The quality of a woman’s egg plays a key role in her fertility and her ability to have a baby. High-quality eggs have the best chance of developing into an embryo, implanting in the uterus, and resulting in a successful pregnancy.
Egg quality refers to whether an egg is chromosomally “normal” (euploid) or “abnormal” (aneuploid). A chromosomally normal egg has 23 chromosomes and when fertilized by the sperm, which also has 23 chromosomes, the resulting chromosomally normal embryo will have a total of 46 chromosomes.
Age and Egg Quality
As a woman’s ovary ages, she will have increasing numbers of aneuploid eggs which contain too few or too many chromosomes. If conception occurs with an aneuploid egg, the embryo will inherit too few or too many chromosomes. Most aneuploid embryos will either fail to implant in the uterus or will result in miscarriage. In some instances, the aneuploid embryos may result in chromosomal disorders, such as Down syndrome, extra copy of chromosome 21.
At the age of 30, 70% of a woman’s eggs are chromosomally normal. At 35 years of age, about 60% of a woman’s eggs are chromosomally normal. By the time a woman reaches 40, about 35% of her eggs are chromosomally normal.*
A woman is born with all of the eggs she’ll ever have (approximately 1 to 2 million). The eggs (in the form of follicles) are contained within the ovaries at different stages of development and diminish in quantity and quality over time. By the time she reaches puberty, she will have around 300,000 potential eggs in her ovarian reserve. During her reproductive years, only a few hundred eggs will actually be ovulated.
Based on your age, medical history, and the results of your ovarian reserve testing (described below), our fertility specialists can assess how well you will respond to ovarian-stimulating drugs and we can build a fertility treatment care plan that’s personalized for your unique needs. Remember, it only takes one quality egg and sperm to create an embryo!
Ovarian Reserve Testing
The following blood tests and ultrasound can help us determine if you are ovulating and your overall fertility potential.
Follicle Stimulating Hormone (FSH)
On the third day of the menstrual cycle, we can take a blood sample to analyze the hormone FSH, which is critical to follicle development. FSH is the way that the pituitary gland in the brain communicates with the ovaries. It signals the ovaries that it is time to make an egg each month. As the eggs decrease in quality, they are more resistant to FSH and it takes more and more FSH to keep the cycle progressing. Therefore, the higher the FSH value, the lower the quality of the eggs.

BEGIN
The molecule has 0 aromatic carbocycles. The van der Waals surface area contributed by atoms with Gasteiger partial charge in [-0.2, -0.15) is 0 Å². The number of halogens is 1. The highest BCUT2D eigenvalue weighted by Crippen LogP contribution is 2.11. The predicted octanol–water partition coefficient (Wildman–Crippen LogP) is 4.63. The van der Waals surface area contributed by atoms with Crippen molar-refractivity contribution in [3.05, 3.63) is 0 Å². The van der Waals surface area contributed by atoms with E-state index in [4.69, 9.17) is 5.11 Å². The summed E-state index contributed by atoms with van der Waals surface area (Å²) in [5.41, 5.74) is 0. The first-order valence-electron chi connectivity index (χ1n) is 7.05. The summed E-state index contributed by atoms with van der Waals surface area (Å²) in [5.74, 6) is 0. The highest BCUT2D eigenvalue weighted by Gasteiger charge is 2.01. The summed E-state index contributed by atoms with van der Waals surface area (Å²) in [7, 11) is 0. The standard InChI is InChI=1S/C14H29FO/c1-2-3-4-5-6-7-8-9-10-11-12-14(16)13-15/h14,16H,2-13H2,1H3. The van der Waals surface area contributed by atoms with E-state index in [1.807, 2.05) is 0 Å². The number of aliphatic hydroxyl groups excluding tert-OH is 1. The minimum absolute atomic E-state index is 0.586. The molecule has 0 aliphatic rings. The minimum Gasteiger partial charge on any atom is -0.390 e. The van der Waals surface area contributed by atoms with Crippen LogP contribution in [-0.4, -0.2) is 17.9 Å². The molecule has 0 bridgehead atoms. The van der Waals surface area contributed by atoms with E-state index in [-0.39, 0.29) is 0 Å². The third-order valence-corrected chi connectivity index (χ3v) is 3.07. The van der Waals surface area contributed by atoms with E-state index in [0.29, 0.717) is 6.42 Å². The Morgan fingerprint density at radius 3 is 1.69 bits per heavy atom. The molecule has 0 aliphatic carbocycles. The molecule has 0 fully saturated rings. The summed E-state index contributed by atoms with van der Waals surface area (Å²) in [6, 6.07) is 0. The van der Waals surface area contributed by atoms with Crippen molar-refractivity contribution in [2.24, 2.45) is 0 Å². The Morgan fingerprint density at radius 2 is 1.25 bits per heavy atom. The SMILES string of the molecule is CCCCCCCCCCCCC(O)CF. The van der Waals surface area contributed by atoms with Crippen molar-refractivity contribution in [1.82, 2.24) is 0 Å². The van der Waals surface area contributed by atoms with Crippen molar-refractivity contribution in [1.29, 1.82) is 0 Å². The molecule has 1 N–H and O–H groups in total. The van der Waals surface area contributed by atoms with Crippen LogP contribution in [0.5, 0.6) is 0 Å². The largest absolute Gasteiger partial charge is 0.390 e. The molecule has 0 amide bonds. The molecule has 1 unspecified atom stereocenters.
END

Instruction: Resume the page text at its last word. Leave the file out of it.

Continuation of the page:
E2 is the companion to FSH and is the ovaries’ method to communicate with the brain. E2 levels increase as an ovarian follicle becomes stimulated and is increasing in size. For evaluation and to ensure the validity of the FSH value, the estradiol level should be under 50 pg/ml. If it is elevated above 50 pg/ml early in the cycle, the ovaries are responding early, and egg quality is potentially decreased.
Anti-Mullerian Hormone (AMH)
AMH is a glycoprotein released by the granulosa cells of early developing eggs that help protect and mature the eggs. Over a lifetime, as the number of eggs decreases, the granulosa cells decrease and AMH decreases. AMH gives an estimate of the total number of eggs that are remaining in the ovaries.
A transvaginal ultrasound allows us to assess resting/antral follicle count (AFC). The ultrasound usually takes place between days three to twelve of your period and is performed by counting the total number of follicles between four and nine millimeters in both ovaries. These are eggs which could potentially mature and be ovulated. A smaller number of follicles means you may have problems with egg quality and quantity.
Women that that aren’t ready to have children but are interested in having them in the future, can preserve their fertility through egg freezing (also known as oocyte vitrification, oocyte cryopreservation, and/or fertility preservation). After taking ovarian stimulating medication, the maturing eggs inside the ovaries are retrieved, frozen, and stored until you choose to use them.
Egg freezing when your eggs are of higher quantity and quality, gives you a greater chance of having a successful pregnancy later on in life.
To learn more about the egg freezing process, visit our Egg Freezing page.
You might also be interested in: Embryo Quality & Fertility.
*Source: Dr. Mandy Katz-Jaffe, Scientific and Genetics Director for CCRM Fertility, Andrea Rodrigo BSc, MSc (Embryologist), Mark P. Trolice MD, FACOG, FACS, FACE (Reproductive Endocrinologist), Miguel Dolz Arroyo MD, PhD (Gynecologist), Sandra Fernández BA, MA (Fertility Counselor)